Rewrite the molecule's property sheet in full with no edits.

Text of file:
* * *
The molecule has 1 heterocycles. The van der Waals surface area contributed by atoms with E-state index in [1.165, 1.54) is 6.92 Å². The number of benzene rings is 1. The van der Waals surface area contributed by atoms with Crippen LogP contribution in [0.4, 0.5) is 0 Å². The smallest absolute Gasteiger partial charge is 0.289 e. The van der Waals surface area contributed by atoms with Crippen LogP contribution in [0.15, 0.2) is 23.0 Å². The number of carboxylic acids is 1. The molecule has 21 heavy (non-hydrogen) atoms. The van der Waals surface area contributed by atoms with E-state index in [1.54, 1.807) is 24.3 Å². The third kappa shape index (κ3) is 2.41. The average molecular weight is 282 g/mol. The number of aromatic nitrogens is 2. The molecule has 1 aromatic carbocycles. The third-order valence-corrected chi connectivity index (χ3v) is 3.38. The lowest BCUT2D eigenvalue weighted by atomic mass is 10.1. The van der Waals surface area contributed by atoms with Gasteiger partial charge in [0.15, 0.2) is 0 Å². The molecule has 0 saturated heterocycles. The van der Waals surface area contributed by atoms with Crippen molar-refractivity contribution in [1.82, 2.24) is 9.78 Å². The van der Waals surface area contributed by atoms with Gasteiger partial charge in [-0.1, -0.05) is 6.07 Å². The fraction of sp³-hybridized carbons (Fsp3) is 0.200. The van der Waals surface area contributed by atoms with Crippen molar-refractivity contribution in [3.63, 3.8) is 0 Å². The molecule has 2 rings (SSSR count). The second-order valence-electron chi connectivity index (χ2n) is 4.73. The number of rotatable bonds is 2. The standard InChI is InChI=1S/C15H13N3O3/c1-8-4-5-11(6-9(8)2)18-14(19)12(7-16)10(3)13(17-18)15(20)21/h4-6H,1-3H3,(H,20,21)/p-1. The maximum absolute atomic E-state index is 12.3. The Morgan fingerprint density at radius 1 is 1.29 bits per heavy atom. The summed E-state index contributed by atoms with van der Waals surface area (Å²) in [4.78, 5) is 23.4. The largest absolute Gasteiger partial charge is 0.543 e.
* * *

The molecule has 1 heterocycles. The van der Waals surface area contributed by atoms with E-state index in [1.165, 1.54) is 6.92 Å². The number of benzene rings is 1. The van der Waals surface area contributed by atoms with Crippen LogP contribution in [0.4, 0.5) is 0 Å². The smallest absolute Gasteiger partial charge is 0.289 e. The van der Waals surface area contributed by atoms with Crippen LogP contribution in [0.15, 0.2) is 23.0 Å². The number of carboxylic acids is 1. The molecule has 21 heavy (non-hydrogen) atoms. The van der Waals surface area contributed by atoms with E-state index in [1.54, 1.807) is 24.3 Å². The third kappa shape index (κ3) is 2.41. The average molecular weight is 282 g/mol. The number of aromatic nitrogens is 2. The molecule has 1 aromatic carbocycles. The third-order valence-corrected chi connectivity index (χ3v) is 3.38. The lowest BCUT2D eigenvalue weighted by atomic mass is 10.1. The van der Waals surface area contributed by atoms with Gasteiger partial charge in [0.15, 0.2) is 0 Å². The molecule has 0 saturated heterocycles. The van der Waals surface area contributed by atoms with Crippen molar-refractivity contribution in [1.82, 2.24) is 9.78 Å². The van der Waals surface area contributed by atoms with Gasteiger partial charge in [-0.1, -0.05) is 6.07 Å². The fraction of sp³-hybridized carbons (Fsp3) is 0.200. The van der Waals surface area contributed by atoms with Crippen molar-refractivity contribution in [3.63, 3.8) is 0 Å². The molecule has 2 rings (SSSR count). The second-order valence-electron chi connectivity index (χ2n) is 4.73. The number of rotatable bonds is 2. The standard InChI is InChI=1S/C15H13N3O3/c1-8-4-5-11(6-9(8)2)18-14(19)12(7-16)10(3)13(17-18)15(20)21/h4-6H,1-3H3,(H,20,21)/p-1. The maximum absolute atomic E-state index is 12.3. The Morgan fingerprint density at radius 1 is 1.29 bits per heavy atom. The summed E-state index contributed by atoms with van der Waals surface area (Å²) in [4.78, 5) is 23.4. The largest absolute Gasteiger partial charge is 0.543 e.